Jessica Goodfellow
May 13, 2020

Facebook agrees to $52 million settlement for content moderators

First-of-its-kind settlement acknowledges mental health toll of reviewing content on social media platforms.

Facebook agrees to $52 million settlement for content moderators

Online content moderators who have suffered the psychological side-effects of reviewing disturbing content on a regular basis are to be compensated by Facebook, which has agreed to shell out US$52 million in a landmark settlement.

The settlement is the result of a 2018 lawsuit taken out by former Facebook moderator Selena Scola and two other moderators, who alleged that Facebook failed to provide a safe workplace or compensate them for the psychological harms that they endured from reviewing disturbing content for the platform.

Scola alleged that she developed post-traumatic stress disorder from the job, which required her to review disturbing content including rape, murder and animal cruelty.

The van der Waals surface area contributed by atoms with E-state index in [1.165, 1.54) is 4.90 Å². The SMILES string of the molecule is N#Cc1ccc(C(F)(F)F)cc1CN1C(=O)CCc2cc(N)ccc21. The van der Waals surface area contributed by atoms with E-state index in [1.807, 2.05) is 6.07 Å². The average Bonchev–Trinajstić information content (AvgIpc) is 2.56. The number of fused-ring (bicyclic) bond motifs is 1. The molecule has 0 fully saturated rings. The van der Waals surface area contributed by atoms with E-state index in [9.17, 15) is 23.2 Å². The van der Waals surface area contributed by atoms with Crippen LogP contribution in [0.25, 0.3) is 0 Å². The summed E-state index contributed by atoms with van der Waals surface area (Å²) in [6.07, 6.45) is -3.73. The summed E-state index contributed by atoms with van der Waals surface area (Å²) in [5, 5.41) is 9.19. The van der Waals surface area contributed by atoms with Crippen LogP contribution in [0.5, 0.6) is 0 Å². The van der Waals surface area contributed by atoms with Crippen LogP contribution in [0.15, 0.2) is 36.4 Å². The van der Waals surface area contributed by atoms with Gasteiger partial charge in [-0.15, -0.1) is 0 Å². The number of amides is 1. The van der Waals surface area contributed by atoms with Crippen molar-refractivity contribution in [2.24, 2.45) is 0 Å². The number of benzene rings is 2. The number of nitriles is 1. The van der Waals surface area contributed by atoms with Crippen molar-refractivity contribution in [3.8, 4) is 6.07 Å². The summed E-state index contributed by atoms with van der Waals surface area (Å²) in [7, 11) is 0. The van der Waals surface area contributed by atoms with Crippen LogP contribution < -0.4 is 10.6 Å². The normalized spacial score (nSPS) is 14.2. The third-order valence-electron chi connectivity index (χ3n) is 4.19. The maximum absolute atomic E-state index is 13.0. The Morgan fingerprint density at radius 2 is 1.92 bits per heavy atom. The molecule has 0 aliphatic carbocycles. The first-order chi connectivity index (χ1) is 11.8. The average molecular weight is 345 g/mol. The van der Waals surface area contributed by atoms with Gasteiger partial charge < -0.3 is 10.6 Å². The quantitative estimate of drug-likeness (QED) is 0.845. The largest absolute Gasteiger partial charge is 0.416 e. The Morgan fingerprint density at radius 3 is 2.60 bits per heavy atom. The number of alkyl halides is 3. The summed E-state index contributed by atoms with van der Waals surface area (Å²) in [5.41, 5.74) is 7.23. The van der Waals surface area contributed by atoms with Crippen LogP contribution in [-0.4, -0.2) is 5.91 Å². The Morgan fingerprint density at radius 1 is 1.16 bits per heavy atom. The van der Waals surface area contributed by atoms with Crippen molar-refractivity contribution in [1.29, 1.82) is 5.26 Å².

Facebook, which did not admit or deny harms caused to these workers, has agreed to pay at least $1000 to every US-based content moderator who worked for the platform from 2015 through to now, according to the preliminary settlement filed in the Superior Court of California for the County of San Mateo. A total of more than 10,000 people will be compensated. In addition, any worker who has a diagnosis of PTSD from work is eligible to receive up to $50,000 in damages. 

It is the first settlement that involves a social media company compensating workers for work-related trauma.

The settlement was first reported by The Verge, which published an investigation into working conditions at US content moderation firm Cognizant in 2019. The firm, which moderated content on Facebook, has since shut down.

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